9. Building up relations with local inhabitants and young people. The I-bus service has been introduced to encourage sustainable transport between home and work. It is now used by 2,900 employees. There is also a shuttle bus that carries some 140 permanent and temporary employees to and from work every day. Sponsorship projects such as the King Baudouin Foundation and the New Belgica also form part of this policy.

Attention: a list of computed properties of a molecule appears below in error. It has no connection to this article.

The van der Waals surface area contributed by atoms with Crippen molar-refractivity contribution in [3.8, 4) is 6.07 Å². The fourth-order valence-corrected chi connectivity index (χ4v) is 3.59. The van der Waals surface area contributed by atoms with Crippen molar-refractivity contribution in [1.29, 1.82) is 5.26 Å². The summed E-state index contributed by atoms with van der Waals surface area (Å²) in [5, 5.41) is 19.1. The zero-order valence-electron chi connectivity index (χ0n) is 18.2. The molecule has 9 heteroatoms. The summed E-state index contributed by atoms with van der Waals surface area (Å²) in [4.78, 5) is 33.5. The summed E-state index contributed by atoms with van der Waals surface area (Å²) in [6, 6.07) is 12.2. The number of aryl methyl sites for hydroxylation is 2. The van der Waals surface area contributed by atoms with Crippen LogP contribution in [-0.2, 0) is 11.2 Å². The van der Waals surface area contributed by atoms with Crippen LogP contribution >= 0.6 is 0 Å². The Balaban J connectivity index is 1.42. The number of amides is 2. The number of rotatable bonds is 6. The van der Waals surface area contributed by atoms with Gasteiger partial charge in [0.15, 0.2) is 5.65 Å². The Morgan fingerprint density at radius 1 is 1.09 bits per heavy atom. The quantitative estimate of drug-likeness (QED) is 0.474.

The Sustainability Report forms part of the “Total Plan for a More Competitive Port” that was launched in 2010 in response to the global financial crisis. To implement the Total Plan it was decided to draw up a joint vision for sustainability, as all the parties involved are keenly aware that sustainability can become the new competitive advantage of the port. Competitive advantage is no longer limited to the economic sphere; increasingly it is being sought in a wider social and indeed international context. This conviction formed the basis for the port’s first Sustainability Report. A key characteristic of sustainability is that it is an ongoing process, one that is never completed. Of course it is essential to define the initial situation and to measure the progress of situations, figures and indicators. This is where the value of the report lies, as it provides a framework, presents the measurements and demonstrates the results.